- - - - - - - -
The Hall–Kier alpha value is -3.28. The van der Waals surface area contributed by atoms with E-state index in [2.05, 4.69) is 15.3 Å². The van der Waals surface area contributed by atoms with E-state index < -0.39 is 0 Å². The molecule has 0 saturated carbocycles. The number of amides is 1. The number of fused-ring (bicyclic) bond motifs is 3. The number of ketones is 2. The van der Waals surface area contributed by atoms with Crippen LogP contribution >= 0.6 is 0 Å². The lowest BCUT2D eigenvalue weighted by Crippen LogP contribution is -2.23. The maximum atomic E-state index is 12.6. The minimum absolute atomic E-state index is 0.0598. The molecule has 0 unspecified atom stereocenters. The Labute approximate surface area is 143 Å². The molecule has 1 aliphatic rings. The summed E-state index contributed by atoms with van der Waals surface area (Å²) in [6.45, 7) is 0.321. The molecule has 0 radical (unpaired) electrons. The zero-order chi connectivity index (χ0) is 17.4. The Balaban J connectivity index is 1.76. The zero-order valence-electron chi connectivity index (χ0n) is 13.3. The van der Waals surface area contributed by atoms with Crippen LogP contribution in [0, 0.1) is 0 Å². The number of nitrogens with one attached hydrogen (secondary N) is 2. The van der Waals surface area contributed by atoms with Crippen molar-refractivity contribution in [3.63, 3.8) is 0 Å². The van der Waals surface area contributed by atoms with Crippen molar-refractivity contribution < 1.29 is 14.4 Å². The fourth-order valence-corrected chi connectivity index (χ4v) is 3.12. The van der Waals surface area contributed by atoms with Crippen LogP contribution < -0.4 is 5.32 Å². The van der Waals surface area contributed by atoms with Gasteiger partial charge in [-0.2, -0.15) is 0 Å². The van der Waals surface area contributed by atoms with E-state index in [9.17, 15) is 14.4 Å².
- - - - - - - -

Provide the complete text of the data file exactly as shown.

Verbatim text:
The Hall–Kier alpha value is -3.28. The van der Waals surface area contributed by atoms with E-state index in [2.05, 4.69) is 15.3 Å². The van der Waals surface area contributed by atoms with E-state index < -0.39 is 0 Å². The molecule has 0 saturated carbocycles. The number of amides is 1. The number of fused-ring (bicyclic) bond motifs is 3. The number of ketones is 2. The van der Waals surface area contributed by atoms with Crippen LogP contribution >= 0.6 is 0 Å². The lowest BCUT2D eigenvalue weighted by Crippen LogP contribution is -2.23. The maximum atomic E-state index is 12.6. The minimum absolute atomic E-state index is 0.0598. The molecule has 0 unspecified atom stereocenters. The Labute approximate surface area is 143 Å². The molecule has 1 aliphatic rings. The summed E-state index contributed by atoms with van der Waals surface area (Å²) in [6.45, 7) is 0.321. The molecule has 0 radical (unpaired) electrons. The zero-order chi connectivity index (χ0) is 17.4. The Balaban J connectivity index is 1.76. The zero-order valence-electron chi connectivity index (χ0n) is 13.3. The van der Waals surface area contributed by atoms with Crippen LogP contribution in [0, 0.1) is 0 Å². The number of nitrogens with one attached hydrogen (secondary N) is 2. The van der Waals surface area contributed by atoms with Crippen molar-refractivity contribution in [3.63, 3.8) is 0 Å². The van der Waals surface area contributed by atoms with Crippen molar-refractivity contribution < 1.29 is 14.4 Å². The fourth-order valence-corrected chi connectivity index (χ4v) is 3.12. The van der Waals surface area contributed by atoms with Crippen LogP contribution < -0.4 is 5.32 Å². The van der Waals surface area contributed by atoms with Gasteiger partial charge in [-0.2, -0.15) is 0 Å². The van der Waals surface area contributed by atoms with E-state index in [9.17, 15) is 14.4 Å².